3 people like this

I am so sorry to hear of this tragedy. It is very important to take seriously community-building efforts, like hosting kids at your home or having a block party, so that children feel surrounded by warm, caring people they know. We can all use more community.

[Portion removed.]


Rose A
Charleston Meadows
on Oct 17, 2014 at 11:31 am
Rose A, Charleston Meadows
on Oct 17, 2014 at 11:31 am
6 people like this

I am very sorry to hear about these recent deaths. My thoughts are with the family and friends of the deceased. I'm very sorry for your losses. Peace be with you.


Paly Alum
Palo Alto High School
on Oct 17, 2014 at 12:52 pm
Paly Alum, Palo Alto High School
on Oct 17, 2014 at 12:52 pm
33 people like this

We don't know the reasons for the suicide in this case and all I know is what the article states. But depression leading to suicide can be a result of situational stress and depression rather than mental illness/physical attributes.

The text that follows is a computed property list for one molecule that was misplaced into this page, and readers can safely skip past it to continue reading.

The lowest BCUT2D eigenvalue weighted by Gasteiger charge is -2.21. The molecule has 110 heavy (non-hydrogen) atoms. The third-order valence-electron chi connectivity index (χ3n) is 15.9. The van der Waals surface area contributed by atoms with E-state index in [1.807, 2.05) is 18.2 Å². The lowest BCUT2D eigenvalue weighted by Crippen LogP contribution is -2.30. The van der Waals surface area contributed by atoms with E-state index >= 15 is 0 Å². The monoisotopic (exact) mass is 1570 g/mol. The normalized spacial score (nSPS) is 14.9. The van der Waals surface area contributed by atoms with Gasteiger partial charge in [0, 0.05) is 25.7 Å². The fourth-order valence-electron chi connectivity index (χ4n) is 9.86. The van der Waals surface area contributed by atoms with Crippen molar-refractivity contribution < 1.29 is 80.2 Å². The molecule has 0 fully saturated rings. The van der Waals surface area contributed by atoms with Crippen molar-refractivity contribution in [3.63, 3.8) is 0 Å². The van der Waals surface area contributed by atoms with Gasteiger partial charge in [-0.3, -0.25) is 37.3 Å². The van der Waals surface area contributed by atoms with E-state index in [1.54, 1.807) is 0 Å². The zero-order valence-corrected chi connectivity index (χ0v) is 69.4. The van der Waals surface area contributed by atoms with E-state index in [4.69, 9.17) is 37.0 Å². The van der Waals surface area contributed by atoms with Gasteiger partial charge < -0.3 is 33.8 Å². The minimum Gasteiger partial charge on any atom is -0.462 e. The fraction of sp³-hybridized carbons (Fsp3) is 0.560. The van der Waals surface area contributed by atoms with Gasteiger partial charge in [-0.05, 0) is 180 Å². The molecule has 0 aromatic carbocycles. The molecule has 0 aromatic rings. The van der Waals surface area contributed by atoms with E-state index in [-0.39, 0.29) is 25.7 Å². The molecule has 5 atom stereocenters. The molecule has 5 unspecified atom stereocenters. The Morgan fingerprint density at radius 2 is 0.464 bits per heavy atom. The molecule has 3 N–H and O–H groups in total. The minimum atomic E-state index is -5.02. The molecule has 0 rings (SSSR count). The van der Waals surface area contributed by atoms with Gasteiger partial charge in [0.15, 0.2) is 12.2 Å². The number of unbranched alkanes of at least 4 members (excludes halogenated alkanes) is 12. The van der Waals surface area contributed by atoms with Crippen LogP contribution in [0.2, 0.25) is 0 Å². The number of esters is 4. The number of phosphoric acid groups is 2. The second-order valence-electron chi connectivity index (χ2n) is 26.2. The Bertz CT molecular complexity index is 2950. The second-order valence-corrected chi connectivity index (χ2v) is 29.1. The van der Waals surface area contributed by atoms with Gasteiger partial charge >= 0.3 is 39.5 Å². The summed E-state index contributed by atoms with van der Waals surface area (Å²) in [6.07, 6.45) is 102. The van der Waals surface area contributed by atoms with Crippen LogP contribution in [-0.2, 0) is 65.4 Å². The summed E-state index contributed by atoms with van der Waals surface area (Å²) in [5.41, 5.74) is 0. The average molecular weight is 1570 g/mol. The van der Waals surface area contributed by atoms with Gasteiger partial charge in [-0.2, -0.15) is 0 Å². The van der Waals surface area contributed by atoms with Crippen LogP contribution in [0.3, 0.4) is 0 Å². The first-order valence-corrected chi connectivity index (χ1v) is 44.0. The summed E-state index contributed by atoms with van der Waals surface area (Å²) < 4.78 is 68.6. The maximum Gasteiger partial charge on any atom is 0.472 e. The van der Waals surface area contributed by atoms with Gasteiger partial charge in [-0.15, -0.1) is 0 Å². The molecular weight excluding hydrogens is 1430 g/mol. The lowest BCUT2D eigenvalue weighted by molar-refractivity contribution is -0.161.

My dysfunctional family life of my verbally abusive dad and controlling mom (plus them favoring my brother) lead me to a feeling of worthlessness and I withdrew from friends and considered suicide in high school. I wasn't good enough because I was a "B" student with a few scattered "A"s and wasn't living up to my potential.

I advise parents to not ignore their children's moods and be sure that their children know they are always there for them. My mom knew I was depressed but did nothing, thinking hoping for improvement would be enough. Some children need guidance - they can't figure it all out themselves - they are young. A family vacation or dinners out to change the scenery is helpful for our children with the academic loads they have these days.

Students who consider suicide should remember that America is full of second, third, many, many chances. There are unparalleled opportunities in our country. There isn't only one route to success. My husband attended a public college, wasn't the smartest in his department, but has more success in his career than the rest many of those who graduated from elite and Ivy League universities. Don't fear failure - get up and try again. Had I left this world, I would not have experienced the pure joy of raising my own children.